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EARTH DAY! Caribbean Hotel and Tourism Association Fights Pollution in Region

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BRIDGETOWN — This Earth Day, April 22, the Caribbean Hotel and Tourism Association (CHTA) joins the worldwide celebrations.

Earth Day’s theme this year, “End Plastic Pollution,” is especially relevant for CHTA because preventing or removing plastic pollution remains a big challenge for many of our tourism enterprises and in fact, for many of our island destinations at large.

We recently saw the “plasticberg” of garbage that drifted into parts of our pristine Caribbean Sea, underscoring the plastic pollution that already spoils some of our beaches. So, it is even more urgent that we come together in a smart partnership with all sectors and communities to clean out the plastic pollution and ensure clean and pristine waters dominate the million square miles that comprise the Caribbean.

The Caribbean Alliance for Sustainable Tourism (CAST), CHTA’s nonprofit affiliate, continues to offer tourism enterprises and communities sustainability resources and share best practices to end the irresponsible dumping of plastics across the Caribbean.

On the occasion of Earth Day, CHTA is pleased to announce the planned introduction of a new section in the CHTA website’s Knowledge Center, dedicated to research, best practices and practical information to help guide hoteliers, their employees and guests in better understanding how they can help reduce the harmful effects from the proliferation of plastics.

As Earth Day organizers note, the alarming growth of plastics is now threatening the survival of not only our beautiful Caribbean, but also our planet as we know it, with effects ranging from poisoning and injuring marine life to disrupting human hormones, and from littering our beaches and landscapes to clogging our waste streams and landfills in the constrained space of our islands.

This Earth Day, we encourage our members to dedicate themselves to generating the inspiration and information needed to fundamentally change human attitudes and behaviors about plastics and motivate their team members, their families and communities to take personal responsibility for the plastic pollution that each one of us generates by choosing to reject or reduce plastics and to reuse and recycle where possible.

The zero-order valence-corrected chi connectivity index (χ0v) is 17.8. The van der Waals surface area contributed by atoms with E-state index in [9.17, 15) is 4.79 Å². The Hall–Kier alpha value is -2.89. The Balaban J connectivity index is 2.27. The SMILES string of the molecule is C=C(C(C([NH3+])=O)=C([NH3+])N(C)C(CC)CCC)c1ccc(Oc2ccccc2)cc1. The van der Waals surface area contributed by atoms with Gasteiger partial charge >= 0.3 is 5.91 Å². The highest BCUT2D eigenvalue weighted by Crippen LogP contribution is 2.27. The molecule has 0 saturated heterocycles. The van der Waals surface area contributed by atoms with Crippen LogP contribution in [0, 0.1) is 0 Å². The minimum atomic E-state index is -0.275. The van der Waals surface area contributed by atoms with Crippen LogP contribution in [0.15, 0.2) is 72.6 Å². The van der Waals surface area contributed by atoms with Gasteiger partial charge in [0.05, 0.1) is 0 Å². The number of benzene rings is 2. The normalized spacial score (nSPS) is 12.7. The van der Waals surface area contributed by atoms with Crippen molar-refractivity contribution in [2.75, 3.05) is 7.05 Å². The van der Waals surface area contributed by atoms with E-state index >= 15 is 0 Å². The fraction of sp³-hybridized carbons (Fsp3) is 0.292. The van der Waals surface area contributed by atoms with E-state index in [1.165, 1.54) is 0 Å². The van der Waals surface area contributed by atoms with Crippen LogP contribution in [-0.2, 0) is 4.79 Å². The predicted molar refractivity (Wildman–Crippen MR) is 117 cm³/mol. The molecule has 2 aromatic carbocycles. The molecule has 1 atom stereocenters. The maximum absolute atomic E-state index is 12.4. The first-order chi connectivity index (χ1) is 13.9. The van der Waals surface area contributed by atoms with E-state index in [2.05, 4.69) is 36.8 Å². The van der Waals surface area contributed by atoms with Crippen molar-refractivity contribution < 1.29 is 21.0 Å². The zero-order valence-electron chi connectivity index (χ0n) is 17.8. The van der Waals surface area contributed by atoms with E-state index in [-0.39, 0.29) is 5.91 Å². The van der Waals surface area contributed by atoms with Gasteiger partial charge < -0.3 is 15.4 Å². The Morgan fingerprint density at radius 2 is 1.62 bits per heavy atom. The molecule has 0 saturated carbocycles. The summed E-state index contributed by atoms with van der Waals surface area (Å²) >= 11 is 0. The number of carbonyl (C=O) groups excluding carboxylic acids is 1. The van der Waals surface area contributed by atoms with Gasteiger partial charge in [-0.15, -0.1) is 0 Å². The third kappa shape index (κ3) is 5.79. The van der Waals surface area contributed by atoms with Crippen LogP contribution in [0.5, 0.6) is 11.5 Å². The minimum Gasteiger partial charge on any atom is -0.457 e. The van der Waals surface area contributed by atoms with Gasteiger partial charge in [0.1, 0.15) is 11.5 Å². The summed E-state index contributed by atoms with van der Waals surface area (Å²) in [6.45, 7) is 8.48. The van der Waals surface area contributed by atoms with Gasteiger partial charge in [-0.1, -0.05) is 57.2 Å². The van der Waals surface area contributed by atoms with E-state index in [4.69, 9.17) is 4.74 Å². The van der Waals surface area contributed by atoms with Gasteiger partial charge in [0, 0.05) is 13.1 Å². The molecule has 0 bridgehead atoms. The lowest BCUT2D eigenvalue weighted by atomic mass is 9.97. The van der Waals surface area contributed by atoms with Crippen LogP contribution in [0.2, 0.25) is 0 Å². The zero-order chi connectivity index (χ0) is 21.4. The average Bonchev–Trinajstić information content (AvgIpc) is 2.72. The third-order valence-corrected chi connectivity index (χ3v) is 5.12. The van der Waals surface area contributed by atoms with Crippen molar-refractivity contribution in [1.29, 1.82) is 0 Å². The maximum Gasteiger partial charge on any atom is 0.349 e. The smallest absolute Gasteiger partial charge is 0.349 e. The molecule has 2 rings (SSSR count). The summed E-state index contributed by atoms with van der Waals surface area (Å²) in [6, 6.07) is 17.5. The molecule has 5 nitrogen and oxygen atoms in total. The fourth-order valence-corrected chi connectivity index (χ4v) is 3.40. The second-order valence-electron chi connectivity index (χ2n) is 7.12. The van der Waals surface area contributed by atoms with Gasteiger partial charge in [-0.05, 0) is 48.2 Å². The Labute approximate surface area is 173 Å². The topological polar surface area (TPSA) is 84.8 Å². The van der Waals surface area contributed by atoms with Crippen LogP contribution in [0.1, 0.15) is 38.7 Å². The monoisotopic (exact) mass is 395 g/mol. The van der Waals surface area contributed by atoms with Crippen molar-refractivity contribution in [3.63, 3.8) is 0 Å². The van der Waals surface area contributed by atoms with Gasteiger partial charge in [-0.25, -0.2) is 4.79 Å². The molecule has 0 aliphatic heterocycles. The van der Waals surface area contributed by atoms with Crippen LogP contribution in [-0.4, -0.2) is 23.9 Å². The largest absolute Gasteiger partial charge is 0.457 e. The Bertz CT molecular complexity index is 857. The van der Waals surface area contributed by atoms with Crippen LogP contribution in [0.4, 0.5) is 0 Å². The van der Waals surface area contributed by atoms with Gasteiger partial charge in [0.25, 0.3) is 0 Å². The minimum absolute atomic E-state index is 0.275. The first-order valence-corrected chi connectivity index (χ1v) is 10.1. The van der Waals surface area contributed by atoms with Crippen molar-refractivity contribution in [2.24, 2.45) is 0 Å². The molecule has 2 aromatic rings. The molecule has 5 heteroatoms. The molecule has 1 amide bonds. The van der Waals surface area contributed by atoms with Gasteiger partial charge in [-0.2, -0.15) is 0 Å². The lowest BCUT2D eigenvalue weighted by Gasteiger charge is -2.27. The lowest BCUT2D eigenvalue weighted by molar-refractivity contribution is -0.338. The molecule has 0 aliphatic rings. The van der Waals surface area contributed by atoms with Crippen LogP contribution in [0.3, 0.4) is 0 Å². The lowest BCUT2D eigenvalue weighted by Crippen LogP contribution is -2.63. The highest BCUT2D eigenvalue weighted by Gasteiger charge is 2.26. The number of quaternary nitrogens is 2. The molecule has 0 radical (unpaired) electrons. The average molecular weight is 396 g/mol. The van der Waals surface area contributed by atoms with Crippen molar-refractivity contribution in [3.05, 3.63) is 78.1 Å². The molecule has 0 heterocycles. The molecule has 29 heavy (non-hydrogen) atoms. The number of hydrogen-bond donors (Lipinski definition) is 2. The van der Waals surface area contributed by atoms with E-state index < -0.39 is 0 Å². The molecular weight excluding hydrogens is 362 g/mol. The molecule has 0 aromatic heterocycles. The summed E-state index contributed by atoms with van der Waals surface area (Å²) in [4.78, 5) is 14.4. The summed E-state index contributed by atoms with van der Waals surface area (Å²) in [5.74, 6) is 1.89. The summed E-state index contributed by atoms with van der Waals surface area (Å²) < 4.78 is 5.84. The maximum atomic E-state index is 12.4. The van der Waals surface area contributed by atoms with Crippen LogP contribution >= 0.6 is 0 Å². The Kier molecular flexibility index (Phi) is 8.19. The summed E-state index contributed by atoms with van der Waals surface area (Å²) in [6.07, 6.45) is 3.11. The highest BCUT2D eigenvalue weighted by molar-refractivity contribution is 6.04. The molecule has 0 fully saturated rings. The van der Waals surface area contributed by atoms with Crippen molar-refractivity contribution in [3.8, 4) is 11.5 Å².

CHTA salutes its tourism enterprises that have successfully reduced the use of plastic in their operations, with creative alternatives to plastics for food containers, cutlery, cups and straws and the introduction of reusable water bottles. We also salute the destinations that have already begun to ban plastic checkout bags for groceries or other merchandise. By sharing these successes we hope to encourage and inspire more business to find plastic-free solutions.

To be successful, we need a Caribbean strategy that can fit into the Earth Day Network’s global framework to regulate such pollution, in particular in our tourism and hospitality sectors. Let’s encourage our governments, our hotels and tourism businesses to be leaders in keeping plastics out of our seas, and also engage with the cruise and airline industries to eliminate plastic waste.

Together, we can exhort universities, schools, school teachers and students to end plastic pollution throughout our islands.

Our fourth annual Caribbean Hospitality Industry Exchange Forum (CHIEF), the premier educational forum for Caribbean hospitality and tourism professionals (from June 22-24, 2018, at the Hyatt Regency in Miami) will be an excellent forum to take this discussion to another level.

CHTA and CAST support the Earth Day Network’s mission to diversify, educate and activate the environmental movement worldwide.

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The Author

John McCarthy

John McCarthy

John McCarthy is primarily known for his investigative reporting on the U.S. Virgin Islands. A series of reports beginning in the 1990's revealed that there was everything from coliform bacteria to Cryptosporidium in locally-bottled St. Croix drinking water, according to a then-unpublished University of the Virgin Islands sampling. Another report, following Hurricane Hugo in 1989, cited a Federal Emergency Management Agency (FEMA) confidential overview that said that over 40 percent of the U.S. Virgin Islands public lives below the poverty line. The Virgin Islands Free Press is the only Caribbean news source to regularly incorporate the findings of U.S. Freedom of Information Act requests. John's articles have appeared in the BVI Beacon, St. Croix Avis, San Juan Star and Virgin Islands Daily News. He is the former news director of WSVI-TV Channel 8 on St. Croix.

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